In my dressing room at the theatre I clean and review the still-stinging spot. It's more a line than a spot. Shit, magpies are clever, it's pierced my earlobe three times as well. Kidding.

Later I'm still figuratively licking my wounds.

How Danish cyclists ward off magpie attacks.

Via my mother. I don't know which is the greater Hitchcockian horror; outdoor birds indoors, or all those superfluous blobby tittles and errant apostrophes.

When all else fails, give (or receive) a musik hug. Nice selfie, Cazzbo.

Here's a previous technician's unorthodox amelioration of excessive vibration in the dampers of a grand. A small piece of bushing cloth has been attached to the side of a damper which was perhaps wobbling around enough to make contact with its neighbour. I'm playing the note to lift the damper to reveal the perky little red patch.

Each grand damper has a wire that extends from the back action (a series of parts that lifts the damper) up to the damper block and felt itself (visible here). Each damper wire passes through a hole in a wooden guide rail. Each hole is lined with bushing cloth. When this cloth wears and compresses, excessive damper vibration can develop when the damper is lifted up off the strings.

No legitimate technician would be trained to do this (to place the pictured patch). But from time to time almost any desperate measure can be legitimised. Almost. Clattery jalopy-style overly-worn pianos abound in clubs, homes and churches.

Here's another piano (in a club) with two dampers temporarily removed for the replacement of broken strings. You can see the red cloth linings, the damper guide bushings which the damper wires pass through. They are healthy and functioning well.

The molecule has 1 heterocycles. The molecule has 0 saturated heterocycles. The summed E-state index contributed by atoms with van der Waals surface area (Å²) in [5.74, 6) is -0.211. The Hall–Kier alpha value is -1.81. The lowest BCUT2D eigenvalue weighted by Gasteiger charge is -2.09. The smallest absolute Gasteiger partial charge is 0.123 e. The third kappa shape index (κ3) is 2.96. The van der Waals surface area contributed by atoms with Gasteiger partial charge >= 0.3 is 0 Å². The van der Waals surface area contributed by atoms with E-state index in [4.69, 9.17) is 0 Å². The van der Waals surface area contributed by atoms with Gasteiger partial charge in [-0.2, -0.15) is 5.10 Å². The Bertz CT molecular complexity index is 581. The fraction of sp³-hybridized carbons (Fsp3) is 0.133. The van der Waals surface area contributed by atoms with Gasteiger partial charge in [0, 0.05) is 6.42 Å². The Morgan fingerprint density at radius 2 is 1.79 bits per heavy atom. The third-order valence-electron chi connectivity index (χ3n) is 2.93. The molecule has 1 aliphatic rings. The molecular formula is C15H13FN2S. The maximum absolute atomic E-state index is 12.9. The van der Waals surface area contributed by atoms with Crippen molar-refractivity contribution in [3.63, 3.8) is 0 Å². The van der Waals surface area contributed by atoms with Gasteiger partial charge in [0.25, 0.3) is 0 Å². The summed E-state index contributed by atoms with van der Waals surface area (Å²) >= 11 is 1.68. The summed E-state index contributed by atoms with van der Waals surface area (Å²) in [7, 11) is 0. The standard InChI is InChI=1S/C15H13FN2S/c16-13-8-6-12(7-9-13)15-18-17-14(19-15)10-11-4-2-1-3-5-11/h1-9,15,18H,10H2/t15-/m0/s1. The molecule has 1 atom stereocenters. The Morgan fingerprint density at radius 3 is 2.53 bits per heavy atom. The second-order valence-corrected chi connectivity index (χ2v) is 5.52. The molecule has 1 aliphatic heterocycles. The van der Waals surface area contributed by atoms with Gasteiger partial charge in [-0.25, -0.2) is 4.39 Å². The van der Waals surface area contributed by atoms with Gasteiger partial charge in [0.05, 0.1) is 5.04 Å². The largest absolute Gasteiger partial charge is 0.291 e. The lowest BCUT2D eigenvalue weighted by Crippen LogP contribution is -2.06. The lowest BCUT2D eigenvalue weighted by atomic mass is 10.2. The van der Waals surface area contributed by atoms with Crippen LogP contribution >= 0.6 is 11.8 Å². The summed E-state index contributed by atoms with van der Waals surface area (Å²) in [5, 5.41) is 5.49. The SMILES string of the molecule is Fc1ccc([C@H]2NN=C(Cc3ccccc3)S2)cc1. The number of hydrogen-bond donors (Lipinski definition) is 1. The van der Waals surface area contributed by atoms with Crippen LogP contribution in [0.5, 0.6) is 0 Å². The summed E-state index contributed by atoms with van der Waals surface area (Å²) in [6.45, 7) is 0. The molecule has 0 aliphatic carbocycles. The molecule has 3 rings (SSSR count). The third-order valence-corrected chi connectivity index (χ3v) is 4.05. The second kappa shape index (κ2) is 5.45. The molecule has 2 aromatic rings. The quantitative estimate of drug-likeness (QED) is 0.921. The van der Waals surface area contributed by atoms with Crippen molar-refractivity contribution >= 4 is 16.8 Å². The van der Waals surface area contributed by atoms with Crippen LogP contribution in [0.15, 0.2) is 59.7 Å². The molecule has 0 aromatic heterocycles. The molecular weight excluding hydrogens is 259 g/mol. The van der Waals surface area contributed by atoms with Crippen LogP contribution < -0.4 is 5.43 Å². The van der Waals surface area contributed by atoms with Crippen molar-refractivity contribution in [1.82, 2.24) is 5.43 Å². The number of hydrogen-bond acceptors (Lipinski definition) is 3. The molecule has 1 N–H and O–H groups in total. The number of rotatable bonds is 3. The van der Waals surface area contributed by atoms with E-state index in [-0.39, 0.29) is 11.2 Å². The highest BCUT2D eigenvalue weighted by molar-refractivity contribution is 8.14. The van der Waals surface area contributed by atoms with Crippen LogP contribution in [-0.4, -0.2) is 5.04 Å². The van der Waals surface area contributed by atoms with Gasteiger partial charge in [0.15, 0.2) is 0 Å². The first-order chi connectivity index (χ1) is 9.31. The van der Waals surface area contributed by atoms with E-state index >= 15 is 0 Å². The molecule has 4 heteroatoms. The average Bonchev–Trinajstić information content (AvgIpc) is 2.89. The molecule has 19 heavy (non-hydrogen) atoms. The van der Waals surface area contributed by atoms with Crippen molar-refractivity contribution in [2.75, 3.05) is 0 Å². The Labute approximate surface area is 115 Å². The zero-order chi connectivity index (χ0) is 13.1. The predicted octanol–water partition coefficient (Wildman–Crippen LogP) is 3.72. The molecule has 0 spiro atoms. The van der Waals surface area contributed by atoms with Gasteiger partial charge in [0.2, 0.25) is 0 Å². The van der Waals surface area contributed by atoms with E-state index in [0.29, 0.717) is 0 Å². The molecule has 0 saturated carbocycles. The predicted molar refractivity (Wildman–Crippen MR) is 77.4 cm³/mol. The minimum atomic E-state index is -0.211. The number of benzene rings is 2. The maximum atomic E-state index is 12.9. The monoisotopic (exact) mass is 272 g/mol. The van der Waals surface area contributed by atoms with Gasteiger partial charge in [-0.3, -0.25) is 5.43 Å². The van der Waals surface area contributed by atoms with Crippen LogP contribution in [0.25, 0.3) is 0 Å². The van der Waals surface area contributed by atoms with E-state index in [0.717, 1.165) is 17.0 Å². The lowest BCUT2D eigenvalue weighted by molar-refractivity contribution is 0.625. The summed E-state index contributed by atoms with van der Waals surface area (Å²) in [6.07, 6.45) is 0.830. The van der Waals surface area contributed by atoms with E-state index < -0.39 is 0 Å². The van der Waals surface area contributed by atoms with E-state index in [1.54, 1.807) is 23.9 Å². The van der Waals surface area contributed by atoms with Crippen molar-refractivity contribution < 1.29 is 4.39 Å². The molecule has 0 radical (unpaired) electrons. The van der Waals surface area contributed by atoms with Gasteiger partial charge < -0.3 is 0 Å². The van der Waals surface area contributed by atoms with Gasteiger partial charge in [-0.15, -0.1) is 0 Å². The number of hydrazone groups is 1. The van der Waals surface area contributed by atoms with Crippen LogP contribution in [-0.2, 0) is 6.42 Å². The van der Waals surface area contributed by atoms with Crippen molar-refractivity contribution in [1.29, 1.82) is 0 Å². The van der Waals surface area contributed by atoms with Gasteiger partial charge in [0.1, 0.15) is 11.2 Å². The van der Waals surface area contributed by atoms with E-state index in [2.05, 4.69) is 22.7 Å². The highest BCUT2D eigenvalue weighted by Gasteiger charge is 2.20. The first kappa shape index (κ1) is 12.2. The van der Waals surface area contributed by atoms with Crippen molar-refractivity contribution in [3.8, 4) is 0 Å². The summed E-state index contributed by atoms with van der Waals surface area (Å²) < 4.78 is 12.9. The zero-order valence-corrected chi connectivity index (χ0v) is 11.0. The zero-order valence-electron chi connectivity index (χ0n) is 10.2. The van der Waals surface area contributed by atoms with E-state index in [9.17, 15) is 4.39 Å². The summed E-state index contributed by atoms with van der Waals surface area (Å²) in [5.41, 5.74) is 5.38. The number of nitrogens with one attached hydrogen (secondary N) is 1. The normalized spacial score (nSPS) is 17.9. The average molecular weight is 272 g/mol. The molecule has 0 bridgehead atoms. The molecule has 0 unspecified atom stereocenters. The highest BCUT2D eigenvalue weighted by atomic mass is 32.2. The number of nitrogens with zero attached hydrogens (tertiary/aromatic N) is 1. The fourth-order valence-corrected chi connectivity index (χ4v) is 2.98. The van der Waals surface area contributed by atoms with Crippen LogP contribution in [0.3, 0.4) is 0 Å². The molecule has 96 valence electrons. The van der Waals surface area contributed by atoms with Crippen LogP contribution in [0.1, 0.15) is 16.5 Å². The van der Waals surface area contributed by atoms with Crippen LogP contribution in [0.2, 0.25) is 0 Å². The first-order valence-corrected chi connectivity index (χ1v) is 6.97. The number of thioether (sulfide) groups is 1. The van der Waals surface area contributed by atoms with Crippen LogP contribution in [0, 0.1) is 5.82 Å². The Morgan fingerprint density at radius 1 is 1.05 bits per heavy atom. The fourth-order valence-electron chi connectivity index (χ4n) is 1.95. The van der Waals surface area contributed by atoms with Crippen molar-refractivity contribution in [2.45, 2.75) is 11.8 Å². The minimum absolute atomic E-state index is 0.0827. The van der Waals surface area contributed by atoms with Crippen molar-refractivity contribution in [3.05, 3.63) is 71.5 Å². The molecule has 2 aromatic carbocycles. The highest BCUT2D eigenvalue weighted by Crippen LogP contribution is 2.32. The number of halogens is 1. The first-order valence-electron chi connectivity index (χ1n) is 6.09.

But for the troubled church piano (don't tell me there's a troubled church!) replacement of all the damper guide bushings is the correct solution, but it won't be done. The materials and skilled labour required mean that it is an expensive job. Regrettably, this church piano has several other serious mechanical deficiencies. Too many to sensibly invest in repairing/replacing, so said I. Second opinions (or second comings) welcome.

Reverend Lovejoy: "And as we pass the collection plate, please give as though the person next to you were watching."

Every time I encounter a piece of pin block wood, I feel compelled to blog it in the hope that I might be able to enhance folks' understanding of what a piano's tuning pins go into. A plank of quality multi-cross-laminated hardwood forms the pin block. In most pianos you cannot see the pin block (it is concealed by the cast iron frame).

In many older pianos the pin block has shrunk and begun to develop small cracks. Many a 'free piano' on Gumtree (and similar) that folk say 'just needs a tune-up' cannot hold a tuning because the tuning pins have become too loose in the pin block. Beware (and get a technician to inspect any piano you are considering saying 'yes' to).

A Tale of Two Yamahas. Two pianos in the same little music school. Above we see the cloth bushings in the key levers at the fulcrum point. Each key pivots on a balance pin. This finely-woven cloth lining is actually a kind of laminate, red-white-red, often wool-cotton-wool. It must remain dimensionally stable as it is constantly rubbed. There are so many places where cloth and leather parts in the piano are exposed to friction. Parts are always rubbing together. Yes, yes, Cazzbo, but what about pianos?

The above piano is 50 years old, there is wear in these (and other) cloth bushings, yet they are still functionally impressively. Respect. In more recent times such quality of materials has been sacrificed.